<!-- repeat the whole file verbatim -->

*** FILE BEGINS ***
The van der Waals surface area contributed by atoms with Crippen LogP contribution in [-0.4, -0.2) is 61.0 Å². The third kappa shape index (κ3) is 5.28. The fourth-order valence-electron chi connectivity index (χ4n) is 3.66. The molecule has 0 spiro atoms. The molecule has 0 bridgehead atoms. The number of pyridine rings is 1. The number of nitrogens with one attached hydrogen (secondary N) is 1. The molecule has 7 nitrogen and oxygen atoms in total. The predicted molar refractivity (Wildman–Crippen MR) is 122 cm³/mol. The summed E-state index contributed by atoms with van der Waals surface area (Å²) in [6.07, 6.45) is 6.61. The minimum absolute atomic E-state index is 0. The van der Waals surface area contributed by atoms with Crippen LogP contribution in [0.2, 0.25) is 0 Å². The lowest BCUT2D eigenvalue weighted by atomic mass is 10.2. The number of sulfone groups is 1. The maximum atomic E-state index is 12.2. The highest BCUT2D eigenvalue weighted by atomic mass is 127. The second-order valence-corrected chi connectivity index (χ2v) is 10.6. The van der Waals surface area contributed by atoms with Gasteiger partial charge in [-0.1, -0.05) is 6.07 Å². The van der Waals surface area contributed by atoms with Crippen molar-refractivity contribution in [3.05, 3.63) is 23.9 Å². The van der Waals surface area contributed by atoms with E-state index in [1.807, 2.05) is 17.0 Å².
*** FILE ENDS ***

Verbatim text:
The van der Waals surface area contributed by atoms with Crippen LogP contribution in [-0.4, -0.2) is 61.0 Å². The third kappa shape index (κ3) is 5.28. The fourth-order valence-electron chi connectivity index (χ4n) is 3.66. The molecule has 0 spiro atoms. The molecule has 0 bridgehead atoms. The number of pyridine rings is 1. The number of nitrogens with one attached hydrogen (secondary N) is 1. The molecule has 7 nitrogen and oxygen atoms in total. The predicted molar refractivity (Wildman–Crippen MR) is 122 cm³/mol. The summed E-state index contributed by atoms with van der Waals surface area (Å²) in [6.07, 6.45) is 6.61. The minimum absolute atomic E-state index is 0. The van der Waals surface area contributed by atoms with Crippen LogP contribution in [0.2, 0.25) is 0 Å². The lowest BCUT2D eigenvalue weighted by atomic mass is 10.2. The number of sulfone groups is 1. The maximum atomic E-state index is 12.2. The highest BCUT2D eigenvalue weighted by atomic mass is 127. The second-order valence-corrected chi connectivity index (χ2v) is 10.6. The van der Waals surface area contributed by atoms with Gasteiger partial charge in [-0.1, -0.05) is 6.07 Å². The van der Waals surface area contributed by atoms with Crippen molar-refractivity contribution in [3.05, 3.63) is 23.9 Å². The van der Waals surface area contributed by atoms with E-state index in [1.807, 2.05) is 17.0 Å².